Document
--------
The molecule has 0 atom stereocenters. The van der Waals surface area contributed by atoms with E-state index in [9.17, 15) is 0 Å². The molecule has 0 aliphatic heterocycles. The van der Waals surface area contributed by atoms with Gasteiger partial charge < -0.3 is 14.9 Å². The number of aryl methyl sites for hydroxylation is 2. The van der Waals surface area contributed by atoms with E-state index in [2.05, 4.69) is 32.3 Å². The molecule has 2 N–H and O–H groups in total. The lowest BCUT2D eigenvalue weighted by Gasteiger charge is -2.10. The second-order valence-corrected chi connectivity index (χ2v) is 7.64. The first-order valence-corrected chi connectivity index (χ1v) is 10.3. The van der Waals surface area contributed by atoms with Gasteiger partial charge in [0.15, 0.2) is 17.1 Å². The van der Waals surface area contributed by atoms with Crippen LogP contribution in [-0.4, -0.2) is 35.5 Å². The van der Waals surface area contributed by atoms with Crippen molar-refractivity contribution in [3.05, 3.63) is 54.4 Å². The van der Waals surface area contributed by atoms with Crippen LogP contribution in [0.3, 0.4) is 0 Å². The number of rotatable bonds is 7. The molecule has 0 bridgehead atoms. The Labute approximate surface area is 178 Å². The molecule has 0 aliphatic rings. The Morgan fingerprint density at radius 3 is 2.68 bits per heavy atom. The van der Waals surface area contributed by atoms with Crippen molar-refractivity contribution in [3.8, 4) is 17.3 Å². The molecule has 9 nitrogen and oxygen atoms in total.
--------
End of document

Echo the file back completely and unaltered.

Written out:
The molecule has 0 atom stereocenters. The van der Waals surface area contributed by atoms with E-state index in [9.17, 15) is 0 Å². The molecule has 0 aliphatic heterocycles. The van der Waals surface area contributed by atoms with Gasteiger partial charge < -0.3 is 14.9 Å². The number of aryl methyl sites for hydroxylation is 2. The van der Waals surface area contributed by atoms with E-state index in [2.05, 4.69) is 32.3 Å². The molecule has 2 N–H and O–H groups in total. The lowest BCUT2D eigenvalue weighted by Gasteiger charge is -2.10. The second-order valence-corrected chi connectivity index (χ2v) is 7.64. The first-order valence-corrected chi connectivity index (χ1v) is 10.3. The van der Waals surface area contributed by atoms with Gasteiger partial charge in [0.15, 0.2) is 17.1 Å². The van der Waals surface area contributed by atoms with Crippen LogP contribution in [-0.4, -0.2) is 35.5 Å². The van der Waals surface area contributed by atoms with Crippen molar-refractivity contribution in [3.05, 3.63) is 54.4 Å². The van der Waals surface area contributed by atoms with Crippen LogP contribution in [0.3, 0.4) is 0 Å². The number of rotatable bonds is 7. The molecule has 0 bridgehead atoms. The Labute approximate surface area is 178 Å². The molecule has 0 aliphatic rings. The Morgan fingerprint density at radius 3 is 2.68 bits per heavy atom. The van der Waals surface area contributed by atoms with Crippen molar-refractivity contribution in [3.8, 4) is 17.3 Å². The molecule has 9 nitrogen and oxygen atoms in total.